It’s summer and everyone is on the coast.
In Milan, that coast is undoubtedly Liguria.
Approximately a 2-hour drive from the city, it’s the Milanese weekend destination of choice to escape the sticky heat of the city.
The Italian Riviera has a lot to offer a visitor: geriatric towns to discoteca filled cliffside retreats; the submerged Christ statue to the romance of Portovenere. Everyone has their favorite town. One thing they all have in common? Delicious, salty Ligurian food.
This long strip of coastline rises immediately into mountains – beautiful for a vacation but less so for farming. Liguria has never had a lot of arable land available, so it’s had to make do with limited resources. That is, the sea.
With characteristic sea towns and one or two big industrial ports, Liguria has always turned to the sea for sustenance. To conserve their wares during rougher times and longer voyages, much of the traditional fish dishes is dried. Dried codfish, dried ravioli, dried anchovies…
Today the region is able to mix the traditions of the past with the relative wealth of the present. With fresh herbs, local olive oil, small amounts of meat or sea food and an abundance of vegetables, Liguria is the philosophical home of the “Mediterranean Diet.” The food is pungent and delicate at the same time, with vegetables at its center and homegrown herbs dominating each dish.
Here’s some of the best of Ligurian Food:
There’s no food that embodies Liguria more than its rich green, heavily aromatic pesto. Made with fresh basil, pine nuts, garlic, salt and olive oil, it’s a combination of the best ingredients the region has to offer. You can find pesto on anything in Liguria – pesto lasagna, pesto and mozzarella sandwiches, pesto pizza – but the ubiquitous pesto dish is trofie con pesto. Little curly-qs of fresh egg pasta, these will be served covered in pesto with small pieces of potato and maybe a green bean or tomato or two.
Farinata di ceci
Without much flat land to grow wheat, small round chickpeas took its place in Liguria. They often use chickpea flour in lieu of all-purpose flour. The farinata is a chickpea-flour crepe, sold in small, hot triangles.
Focaccia di Recco
The second most famous food from Liguria is focaccia. This fluffy, oily bread is light, delicious and salty. You can find focaccia throughout all of Italy, but it hails specifically from Liguria. Order it plain or top it with vegetables, cheese or green olives. The Focaccia di Recco is a specific focaccia ‘invented’ in the town of Recco. A thinner version, it’s filled with a crescenza or stracchino, both light, spreadable cheeses.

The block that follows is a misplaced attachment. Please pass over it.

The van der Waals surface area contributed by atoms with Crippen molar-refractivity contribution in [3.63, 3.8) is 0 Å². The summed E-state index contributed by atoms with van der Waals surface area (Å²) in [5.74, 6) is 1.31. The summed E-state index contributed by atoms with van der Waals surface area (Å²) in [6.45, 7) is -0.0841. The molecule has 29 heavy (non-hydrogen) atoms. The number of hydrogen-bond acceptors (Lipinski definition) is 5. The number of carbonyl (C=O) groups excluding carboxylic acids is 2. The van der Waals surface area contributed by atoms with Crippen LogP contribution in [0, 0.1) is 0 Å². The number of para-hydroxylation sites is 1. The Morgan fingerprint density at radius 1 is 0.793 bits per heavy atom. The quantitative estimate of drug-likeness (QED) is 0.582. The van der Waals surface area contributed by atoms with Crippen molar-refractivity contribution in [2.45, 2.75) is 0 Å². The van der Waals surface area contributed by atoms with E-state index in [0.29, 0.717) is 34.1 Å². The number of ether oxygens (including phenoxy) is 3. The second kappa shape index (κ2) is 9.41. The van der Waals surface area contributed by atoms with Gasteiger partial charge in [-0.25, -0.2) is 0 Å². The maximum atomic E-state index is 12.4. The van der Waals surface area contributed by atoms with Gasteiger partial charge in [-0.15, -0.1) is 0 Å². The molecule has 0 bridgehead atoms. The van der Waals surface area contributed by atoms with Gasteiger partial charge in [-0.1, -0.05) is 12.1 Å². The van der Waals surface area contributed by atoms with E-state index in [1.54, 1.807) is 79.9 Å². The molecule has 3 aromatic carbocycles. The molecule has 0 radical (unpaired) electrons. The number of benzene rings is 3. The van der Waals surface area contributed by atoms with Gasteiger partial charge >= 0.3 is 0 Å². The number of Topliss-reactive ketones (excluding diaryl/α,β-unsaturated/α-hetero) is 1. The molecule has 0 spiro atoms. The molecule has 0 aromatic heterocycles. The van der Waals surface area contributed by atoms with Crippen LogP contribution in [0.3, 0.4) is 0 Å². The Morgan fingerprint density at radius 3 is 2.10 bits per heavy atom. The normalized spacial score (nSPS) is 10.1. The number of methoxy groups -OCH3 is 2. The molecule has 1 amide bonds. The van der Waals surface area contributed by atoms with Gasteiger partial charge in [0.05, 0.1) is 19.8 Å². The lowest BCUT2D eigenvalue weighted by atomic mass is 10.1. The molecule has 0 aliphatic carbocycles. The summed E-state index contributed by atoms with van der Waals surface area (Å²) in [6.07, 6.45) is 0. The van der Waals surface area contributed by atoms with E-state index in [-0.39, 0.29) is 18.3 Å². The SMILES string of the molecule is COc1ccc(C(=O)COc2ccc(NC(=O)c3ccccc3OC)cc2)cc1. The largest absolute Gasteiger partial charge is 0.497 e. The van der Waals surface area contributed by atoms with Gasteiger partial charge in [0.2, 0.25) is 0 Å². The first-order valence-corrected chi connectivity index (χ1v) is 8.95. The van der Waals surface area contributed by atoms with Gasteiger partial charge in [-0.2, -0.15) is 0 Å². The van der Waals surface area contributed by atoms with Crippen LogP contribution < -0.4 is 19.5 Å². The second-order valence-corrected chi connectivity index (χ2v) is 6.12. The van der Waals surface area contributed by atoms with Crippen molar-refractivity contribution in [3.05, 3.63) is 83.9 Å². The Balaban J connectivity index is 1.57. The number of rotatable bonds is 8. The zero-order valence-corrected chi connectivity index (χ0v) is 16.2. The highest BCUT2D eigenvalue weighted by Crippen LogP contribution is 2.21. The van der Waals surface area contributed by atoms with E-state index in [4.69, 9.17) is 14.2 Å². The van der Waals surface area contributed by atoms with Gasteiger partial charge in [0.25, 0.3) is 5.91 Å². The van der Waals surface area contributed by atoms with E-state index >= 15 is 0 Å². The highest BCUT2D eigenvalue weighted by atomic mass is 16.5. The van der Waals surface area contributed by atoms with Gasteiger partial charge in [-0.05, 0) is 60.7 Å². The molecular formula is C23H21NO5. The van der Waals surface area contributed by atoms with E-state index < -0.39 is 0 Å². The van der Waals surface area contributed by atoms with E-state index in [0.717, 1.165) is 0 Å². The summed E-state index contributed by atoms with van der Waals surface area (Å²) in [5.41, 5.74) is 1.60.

Though Italians tend to eat sweets for breakfast, Liguria is one place where you’ll regularly find wedges of focaccia served with your cappuccino!
Give a Ligurian a fish or vegetable and they will inevitably stuff it with something even more delicious – usually a mix of herbs, breadcrumbs and cheese. Try Muscoli Ripieni, filled with exactly the list above. Otherwise look for zucchini, eggplant, artichokes or peppers all filled with a classic ripieno (filling).
The Capon Magro is a sort-of salad of vegetables and seafood layered atop gallette biscuits (also known as sea biscuits) rubbed with garlic and soaked in seawater and vinegar. I have to admit, I’ve never tried this Ligurian dish – it’s super old – but it’s a great glimpse into the region’s history. The name itself indicates that it was created to eat during Catholic days of fast (magro means thin and is used for the fasting days). Because of that, it’s the perfect dish to serve on Christmas Eve, when many Italian Catholic families abstain from eating meat. If you really want to deep dive into Ligurian cuisine, this is the dish for you! Look for cappon magro or capponada, a similar version by a different name.
Nearly every region in Italy has its own version of baccalà, or salt cod. Heck, this region has more than one version. The best, however, is probably the crispy fried baccalà dumplings. Or, try the stoccafisso alla genovese, a stockfish dish prepared with salt cod. True to Italian simplicity, this dish is made with local, fresh ingredients: tomatoes, olives, onion, potatoes, parsley and garlic.
Liguria has a plethora of delicious seafood specialities, from fish soups and stews like ciuppin and burrida (also made with stockfish), to fried fish and seafood salads.
The pasqualina is a savory pie filled with greens, cheese and eggs (usually spinach, herbs and ricotta). This traditional Easter recipe is so ancient and so widespread, that it’s eaten on Easter Sunday throughout Italy, not just in Liguria. Though you’d be hard-pressed to find it during the year, keep an eye out for the torta pasqualina and it’s ultra-thin, flaky crust.
Most traditional Italian sweets are centered around a holiday, and Liguria’s native sweets are too. Above all , there’s pandolce, Liguria’s typical Christmas sweet. Meaning sweet bread, pandolce is actually a crumbly, spiced cake hailing from Genoa (like so many of these dishes).
Eat your way across Italy with these blogs:
My Favorite Foods in Tuscany and Umbria
The Mixed-Culture Food of Friuli Venezia Giulia
The Food of Valtellina
There’s No Such Thing as “Italian Food”
On Italy and Food